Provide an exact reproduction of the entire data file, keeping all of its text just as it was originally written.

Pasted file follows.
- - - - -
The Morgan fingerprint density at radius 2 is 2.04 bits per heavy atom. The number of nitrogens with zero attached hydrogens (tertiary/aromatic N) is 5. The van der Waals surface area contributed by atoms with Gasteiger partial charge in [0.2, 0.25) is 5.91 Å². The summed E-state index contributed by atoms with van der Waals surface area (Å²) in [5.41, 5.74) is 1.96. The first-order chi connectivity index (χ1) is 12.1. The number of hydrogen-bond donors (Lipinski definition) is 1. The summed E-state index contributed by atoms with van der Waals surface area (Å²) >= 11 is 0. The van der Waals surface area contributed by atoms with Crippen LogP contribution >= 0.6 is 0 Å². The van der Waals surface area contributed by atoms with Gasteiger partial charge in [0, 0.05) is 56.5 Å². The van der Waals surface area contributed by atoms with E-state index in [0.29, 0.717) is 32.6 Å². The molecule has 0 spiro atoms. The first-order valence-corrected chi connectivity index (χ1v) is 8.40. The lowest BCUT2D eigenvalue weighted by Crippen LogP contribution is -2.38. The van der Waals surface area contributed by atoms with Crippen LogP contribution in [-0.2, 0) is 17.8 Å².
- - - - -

The Morgan fingerprint density at radius 2 is 2.04 bits per heavy atom. The number of nitrogens with zero attached hydrogens (tertiary/aromatic N) is 5. The van der Waals surface area contributed by atoms with Gasteiger partial charge in [0.2, 0.25) is 5.91 Å². The summed E-state index contributed by atoms with van der Waals surface area (Å²) in [5.41, 5.74) is 1.96. The first-order chi connectivity index (χ1) is 12.1. The number of hydrogen-bond donors (Lipinski definition) is 1. The summed E-state index contributed by atoms with van der Waals surface area (Å²) >= 11 is 0. The van der Waals surface area contributed by atoms with Crippen LogP contribution >= 0.6 is 0 Å². The van der Waals surface area contributed by atoms with Gasteiger partial charge in [0, 0.05) is 56.5 Å². The van der Waals surface area contributed by atoms with E-state index in [0.29, 0.717) is 32.6 Å². The molecule has 0 spiro atoms. The first-order valence-corrected chi connectivity index (χ1v) is 8.40. The lowest BCUT2D eigenvalue weighted by Crippen LogP contribution is -2.38. The van der Waals surface area contributed by atoms with Crippen LogP contribution in [-0.2, 0) is 17.8 Å².